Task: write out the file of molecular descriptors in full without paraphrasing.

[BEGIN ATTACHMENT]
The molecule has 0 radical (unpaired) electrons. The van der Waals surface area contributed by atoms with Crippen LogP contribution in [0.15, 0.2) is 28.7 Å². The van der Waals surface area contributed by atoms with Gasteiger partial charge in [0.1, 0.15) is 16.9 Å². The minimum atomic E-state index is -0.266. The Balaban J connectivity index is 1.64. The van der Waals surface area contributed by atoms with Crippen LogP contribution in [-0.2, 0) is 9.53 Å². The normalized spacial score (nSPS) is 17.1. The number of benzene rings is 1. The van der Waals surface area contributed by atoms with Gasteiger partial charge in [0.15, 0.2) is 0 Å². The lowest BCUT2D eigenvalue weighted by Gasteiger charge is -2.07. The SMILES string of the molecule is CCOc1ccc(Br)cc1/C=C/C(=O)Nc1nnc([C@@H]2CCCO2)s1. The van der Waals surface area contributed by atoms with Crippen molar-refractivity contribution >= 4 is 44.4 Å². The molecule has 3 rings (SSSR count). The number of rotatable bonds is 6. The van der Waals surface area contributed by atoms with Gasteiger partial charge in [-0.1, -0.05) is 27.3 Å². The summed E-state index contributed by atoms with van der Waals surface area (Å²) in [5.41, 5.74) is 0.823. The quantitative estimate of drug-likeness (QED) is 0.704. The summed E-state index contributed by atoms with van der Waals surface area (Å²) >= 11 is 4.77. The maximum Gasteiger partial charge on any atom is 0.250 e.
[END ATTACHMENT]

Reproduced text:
The molecule has 0 radical (unpaired) electrons. The van der Waals surface area contributed by atoms with Crippen LogP contribution in [0.15, 0.2) is 28.7 Å². The van der Waals surface area contributed by atoms with Gasteiger partial charge in [0.1, 0.15) is 16.9 Å². The minimum atomic E-state index is -0.266. The Balaban J connectivity index is 1.64. The van der Waals surface area contributed by atoms with Crippen LogP contribution in [-0.2, 0) is 9.53 Å². The normalized spacial score (nSPS) is 17.1. The number of benzene rings is 1. The van der Waals surface area contributed by atoms with Gasteiger partial charge in [0.15, 0.2) is 0 Å². The lowest BCUT2D eigenvalue weighted by Gasteiger charge is -2.07. The SMILES string of the molecule is CCOc1ccc(Br)cc1/C=C/C(=O)Nc1nnc([C@@H]2CCCO2)s1. The van der Waals surface area contributed by atoms with Crippen molar-refractivity contribution >= 4 is 44.4 Å². The molecule has 3 rings (SSSR count). The number of rotatable bonds is 6. The van der Waals surface area contributed by atoms with Gasteiger partial charge in [-0.1, -0.05) is 27.3 Å². The summed E-state index contributed by atoms with van der Waals surface area (Å²) in [5.41, 5.74) is 0.823. The quantitative estimate of drug-likeness (QED) is 0.704. The summed E-state index contributed by atoms with van der Waals surface area (Å²) >= 11 is 4.77. The maximum Gasteiger partial charge on any atom is 0.250 e.